lock Open Access lock Peer-Reviewed




The Status and Research Progress on Vitamin D Deficiency and Atrial Fibrillation

Lizhan BieI

DOI: 10.21470/1678-9741-2018-0322


Atrial fibrillation is a common type of arrhythmia and is an important cause of stroke and heart failure. vitamin D is an emerging risk factor of AF, and is implicated in the pathophysiology of atrial fibrillation. It has been established that this vitamin is extensively involved in the regulation of both the renin angiotensin aldosterone system and the immune system. Epidemiological studies have not yet reached a consensus on the possible association between vitamin D deficiency and atrial fibrillation. Better research designs and methods can further clarify the relationship between the two.


AF = Atrial fibrillation

CABG = Coronary artery bypass grafting

FGF-23 = Fibroblast growth factor 23

IL = Interleukin

NA = Not available

POAF = Postoperative atrial fibrillation

PTH = Parathyroid hormone

RAAS = Renin-angiotensin-aldosterone system

TNF-α = Tumor necrosis factor alpha

VDBP = Vitamin D-binding protein

VDR = Vitamin D receptor


Atrial fibrillation (AF) is the most common type of arrhythmia. It is not a fatal arrhythmia itself, but it can impair the quality of life and can easily lead to stroke and increase the risk of cardiac death. AF epidemiological studies have concluded that the prevalence of AF is underestimated, the most important reason is the missed diagnosis of paroxysmal AF and the low enthusiasm for patients with asymptomatic AF. As the age structure of the population changes, the proportion of elderly increases, and other risk factors such as hypertension, diabetes, and cardiovascular disease increase, it is foreseeable that the future prevalence of AF will continue to increase.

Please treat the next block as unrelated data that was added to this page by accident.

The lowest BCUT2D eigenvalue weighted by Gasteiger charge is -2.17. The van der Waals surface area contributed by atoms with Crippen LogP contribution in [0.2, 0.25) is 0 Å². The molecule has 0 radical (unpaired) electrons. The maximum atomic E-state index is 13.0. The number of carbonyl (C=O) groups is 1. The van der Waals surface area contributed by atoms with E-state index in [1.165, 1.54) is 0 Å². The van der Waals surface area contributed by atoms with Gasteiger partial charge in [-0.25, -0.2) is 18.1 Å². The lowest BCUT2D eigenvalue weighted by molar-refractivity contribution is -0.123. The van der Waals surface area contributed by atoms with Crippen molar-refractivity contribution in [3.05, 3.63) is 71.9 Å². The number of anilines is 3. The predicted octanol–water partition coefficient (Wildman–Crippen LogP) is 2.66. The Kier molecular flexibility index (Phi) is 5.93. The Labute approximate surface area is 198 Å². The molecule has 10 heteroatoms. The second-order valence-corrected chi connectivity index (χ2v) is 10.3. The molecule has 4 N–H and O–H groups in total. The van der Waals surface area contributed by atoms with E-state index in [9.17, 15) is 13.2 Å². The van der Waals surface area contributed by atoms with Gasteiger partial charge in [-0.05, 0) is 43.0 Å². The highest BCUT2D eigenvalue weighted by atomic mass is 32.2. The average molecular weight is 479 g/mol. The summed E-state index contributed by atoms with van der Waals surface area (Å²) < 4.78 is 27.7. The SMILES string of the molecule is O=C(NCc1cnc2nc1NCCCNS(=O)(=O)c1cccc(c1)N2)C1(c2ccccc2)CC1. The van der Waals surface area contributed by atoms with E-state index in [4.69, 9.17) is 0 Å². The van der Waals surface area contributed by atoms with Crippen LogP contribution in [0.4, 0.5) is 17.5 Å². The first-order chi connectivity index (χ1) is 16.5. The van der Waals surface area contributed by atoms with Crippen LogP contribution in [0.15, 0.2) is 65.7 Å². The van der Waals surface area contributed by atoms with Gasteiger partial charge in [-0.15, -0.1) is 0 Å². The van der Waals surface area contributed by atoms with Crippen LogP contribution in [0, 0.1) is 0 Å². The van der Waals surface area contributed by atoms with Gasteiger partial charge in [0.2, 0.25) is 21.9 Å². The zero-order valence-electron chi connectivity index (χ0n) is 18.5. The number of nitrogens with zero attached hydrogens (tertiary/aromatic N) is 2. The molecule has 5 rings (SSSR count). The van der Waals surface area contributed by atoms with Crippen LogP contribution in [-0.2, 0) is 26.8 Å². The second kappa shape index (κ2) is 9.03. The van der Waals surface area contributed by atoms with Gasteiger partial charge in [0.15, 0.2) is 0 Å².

At present, the pathogenesis of AF is not clear. Although antiarrhythmic drugs are widely used in clinical treatment, the effects of these drugs are not satisfactory due to frequent recurrence of AF and significant proarrhythmic effects[1]. Radiofrequency ablation and other procedures for patients with AF are not ideal for long-term benefit; therefore, upstream treatment of AF, the prevention of AF episodes is more important. Exploring targets that are new and easy to detect and control has become a new goal for the treatment of AF. Since 1990, Kessel[2] reported a case of taking vitamin D to cure chronic AF, and the relationship between vitamin D deficiency and AF has gradually become a research hotspot.